This is the year when I will learn about on-going research in my chosen specialist areas; complete a substantial research project of my own, and decide on what to do when I graduate. Of course I am excited! I have been filling my time choosing my courses (there are a dazzling number of options), looking at potential research projects and investigating different possibilities for after graduation.

I have also started to overload my timetable with lots of extracurricular projects. For example, this term I will be on the core team organising “Silicon Valley comes to Cambridge”. This is part of a week-long event, “Silicon Valley comes to the UK”, in which Silicon Valley entrepreneurs give their time to speak at debates, workshops and master-classes for students and start-up businesses. The aim is to inspire students to consider entrepreneurship as a career path and to help existing businesses grow and prosper. I expect this commitment will be rather time-consuming, but will be more than worth it by way of the skills I will learn and the people I will meet. It is this kind of fantastic opportunity that reminds me why I applied to Cambridge!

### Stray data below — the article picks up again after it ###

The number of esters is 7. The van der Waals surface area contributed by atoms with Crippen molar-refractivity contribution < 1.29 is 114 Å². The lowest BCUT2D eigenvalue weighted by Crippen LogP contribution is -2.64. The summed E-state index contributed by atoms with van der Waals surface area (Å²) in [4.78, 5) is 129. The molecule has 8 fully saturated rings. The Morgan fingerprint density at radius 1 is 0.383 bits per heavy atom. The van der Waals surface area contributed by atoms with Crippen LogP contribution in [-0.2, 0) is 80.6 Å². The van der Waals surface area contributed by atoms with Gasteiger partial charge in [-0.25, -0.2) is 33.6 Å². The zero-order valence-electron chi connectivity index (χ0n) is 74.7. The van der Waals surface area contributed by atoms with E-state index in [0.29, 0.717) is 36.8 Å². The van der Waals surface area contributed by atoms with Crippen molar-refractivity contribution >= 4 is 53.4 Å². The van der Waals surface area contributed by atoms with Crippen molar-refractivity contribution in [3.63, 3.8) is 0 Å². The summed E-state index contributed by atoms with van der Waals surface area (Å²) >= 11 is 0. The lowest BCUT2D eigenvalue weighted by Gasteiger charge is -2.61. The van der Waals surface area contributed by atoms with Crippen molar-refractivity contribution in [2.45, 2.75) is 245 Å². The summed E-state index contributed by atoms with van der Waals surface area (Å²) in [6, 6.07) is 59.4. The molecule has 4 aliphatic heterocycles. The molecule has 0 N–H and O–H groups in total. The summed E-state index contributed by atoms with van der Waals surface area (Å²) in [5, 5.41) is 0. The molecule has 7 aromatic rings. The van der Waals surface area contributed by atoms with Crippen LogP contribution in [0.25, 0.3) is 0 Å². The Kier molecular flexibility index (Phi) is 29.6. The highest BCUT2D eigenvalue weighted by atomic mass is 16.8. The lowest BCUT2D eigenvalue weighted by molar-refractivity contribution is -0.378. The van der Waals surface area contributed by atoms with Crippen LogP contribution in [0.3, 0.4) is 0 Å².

I am also looking forward to seeing my friends from college again – although some have graduated and moved on to employment or further study elsewhere, many are staying on in Cambridge. As ever, the challenge is one of time management. Finding enough time for academic work, a social life, extracurricular projects and job-hunting is certainly difficult, but is something that the past three years here as prepared me well for.

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The summer holidays at Cambridge are very, very long – over 3 months. For many courses, there is no work set to complete over the summer and so, unlike the Christmas and Easter vacations, these 3 months are completely and utterly free.